Having iodine is important because it is an element that is needed for the production of thyroid hormone. The body does not make iodine, so it is an essential part of your diet. Iodine is found in various foods.  If you do not have enough iodine in your body, you cannot make enough thyroid hormone.  Your thyroid helps regulate your weight, effects your energy, and so much more.  Not only does it help protect your thyroid but also all glandular tissues in your body.

Some of the vitamins in spirulina are: B-1(thiamine), B-2 (riboflavin), B-3(nicotinamide), B-6 (pyridoxine), B-9 (folic acid), vitamin C, vitamin D, vitamin A and vitamin E.

Beta-carotene is a pigment belonging to the carotenoid family and is widely known for its antioxidant properties.  A half cup of dried Spirulina provides about 342 mg of beta carotene.

Spirulina is rich in minerals required for the body’s daily activities. These minerals are calcium, potassium, zinc, magnesium, manganese, selenium, iron and phosphorus. They aid in metabolism, maintain water balance and improve bone health. Its calcium, phosphorus and magnesium content are similar to that of milk, but it has 26 times more calcium than milk.

Health Benefits
Research shows that spirulina can help prevent or treat numerous health conditions such as Balancing gut flora and fighting Candida, Killing viruses,
Normalizing cholesterol, lowering stroke risk, Reducing allergic reactions, Fighting cancer, Boosting your immune system, Preventing/treating thyroid disorders, ARMD, type 2 diabetes, cardiovascular disease, and neurodegenerative disorders, among many other diseases and issues.  But since I don't know much about that I'm going to cover a few other super cool things about Spirulina that would make me want to take it despite it being one of the most nutrient dense foods on the planet. 

Detox's Heavy Metals 
Clorophyll (the green pigment found in plants) is found in remarkably high concentrations in spirulina, making this superfood one of the most potent cleansing foods found in nature.  Spirulina can bind with heavy metals in the body and help remove them.  While some detoxifying supplements simply release toxins from cells and tissues, chlorella is particularly adept at binding to toxic metals and ushering them out of the entire system. Chlorella contains proteins and peptides which are designed to bind to these substances and carry them out of the body. The chlorophyll in chlorella also aids heavy metal detoxification.  I would take this for this reason even if it had no nutritional value, because I have lots of mercury fillings in my teeth.

Protection/ Treatment of Radiation Exposure
I actually first heard of spirulina when I heard that it was actually used to treat children exposed to chronic low-levels of radiation after the Chernobyl nuclear disaster.  Then I learned about the nutritional benefits, and it's ability to detox heavy metals, and of course immediately started to take it.

 Dr. Gabriel Cousins, in his book Conscious Eating, says, “Foods containing chlorophyll have long been known to protect against radiation. Generally speaking, any green foods have chlorophyll. From 1959 to 1961, the Chief of the U.S. Army Nutrition Branch in Chicago found that high-chlorophyll foods reduced the effects of radiation on guinea pigs by 50 percent. This includes all chlorophyll foods: cabbage, leafy green vegetables, spirulina, chlorella, wheatgrass, any sprouts, and the blue-green algae from Klamath Lake called Aphanizomenon flos-aquae (AFA). This variety of blue-green algae is an excellent anti-radiation food because of its high cellular immutability and high regenerative energy, as well as its high chlorophyll content. It should be taken in a dose of four capsules (one gram) four times per day for one week before, and several weeks after, radiation exposure.”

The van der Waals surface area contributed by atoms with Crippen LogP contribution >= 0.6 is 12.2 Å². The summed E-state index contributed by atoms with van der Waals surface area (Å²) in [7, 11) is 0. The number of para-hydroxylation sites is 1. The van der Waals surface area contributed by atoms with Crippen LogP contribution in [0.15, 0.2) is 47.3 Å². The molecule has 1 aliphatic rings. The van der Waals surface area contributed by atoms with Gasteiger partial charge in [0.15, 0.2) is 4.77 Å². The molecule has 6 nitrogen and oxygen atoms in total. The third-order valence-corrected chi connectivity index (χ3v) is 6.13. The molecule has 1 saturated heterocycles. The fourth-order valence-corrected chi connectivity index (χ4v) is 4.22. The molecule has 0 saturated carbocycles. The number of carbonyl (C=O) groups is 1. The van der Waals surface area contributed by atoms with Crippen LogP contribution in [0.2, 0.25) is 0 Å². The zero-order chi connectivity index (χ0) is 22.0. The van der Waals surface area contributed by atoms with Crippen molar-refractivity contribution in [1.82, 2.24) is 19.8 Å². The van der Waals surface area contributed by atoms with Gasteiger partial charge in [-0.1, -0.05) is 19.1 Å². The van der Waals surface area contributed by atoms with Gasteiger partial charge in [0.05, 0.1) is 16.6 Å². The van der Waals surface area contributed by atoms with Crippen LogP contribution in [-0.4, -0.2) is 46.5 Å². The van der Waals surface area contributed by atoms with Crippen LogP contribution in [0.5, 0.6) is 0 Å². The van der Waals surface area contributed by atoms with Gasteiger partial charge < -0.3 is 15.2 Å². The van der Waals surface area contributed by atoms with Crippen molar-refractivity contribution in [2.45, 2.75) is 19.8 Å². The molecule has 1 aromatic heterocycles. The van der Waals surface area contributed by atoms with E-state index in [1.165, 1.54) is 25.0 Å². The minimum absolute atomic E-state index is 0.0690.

ORAC (Oxygen Radical Absorbance Capacity) of over 24,000 which is 4x the ORAC score of blueberries. The ORAC score is generally used to measure antioxidant ability and concentration in different foods.

Fight inflammation:
Spirulina is very rich in gamma linolenic acid (GLA), an essential fatty acid that helps your body fight inflammation.
Spirulina can increase fat burning during exercise.

How I Have My Spirulina
Spirulina is just one of the ways I try to eat my vitamins from natural food sources.  I personally am not fond of the taste of spirulina so I like to take it in pill form (compressed so there is no need for any other ingredients) , but it's on of the few pills I take now and it's actually food.  I love that.    

As stated before you need to be careful about where you get your Spirulina from because it can have toxic substances, heavy metals, and pesticides.  Make sure it's organically grown in clean water.  I use Energy Bits (samples were supplied to me), Whole Foods, and Trader Joe's brands all organically grown.

You can also get spirulina in a powdered form and add it to smoothies. While I haven't tried any of these recipes from Healthy Pursuit they look like good options to eat spirulina: Healthy Pursuit's Super Women Smoothie and spirulina energy crunch bars for more ideals check out The Big Carrot has a great post  How to eat more Spirulina- Why You Gotta Taste so Weird? on other ways to eat it like in chocolate, salt seasoning mix, and a salad dressing.  

In future posts in this series Eat Your Vitamins, I will share other tips tricks and recipes I use to eat as many super foods as possible.  I've discovered so many easy ways I can't wait to share with y'all.  Have you tried Spirulina?  If so how do you have yours? 

Possible Drug Interactions
Always talk to your doctor before taking spirulina, as it has been shown to interact with certain medications and medical conditions. For example, because it may boost the strength of your immune system, it may not be a good choice for people with autoimmune disease. 

I am not a doctor. I have ZERO medical training and NO formal nutritional training.  The information provided on this site, such as text, graphics, images, is for informational purposes only. It is not to be construed as medical care or medical advice and is not a replacement for medical care given by physicians or trained medical personnel.  Always seek the advice of your physician or other qualified healthcare provider(s) when experiencing symptoms or health problems, or before starting any new treatment.

Energy Bits supplied me with samples but in no other way compensated me. I personally have been taking spirulina as supplements for years.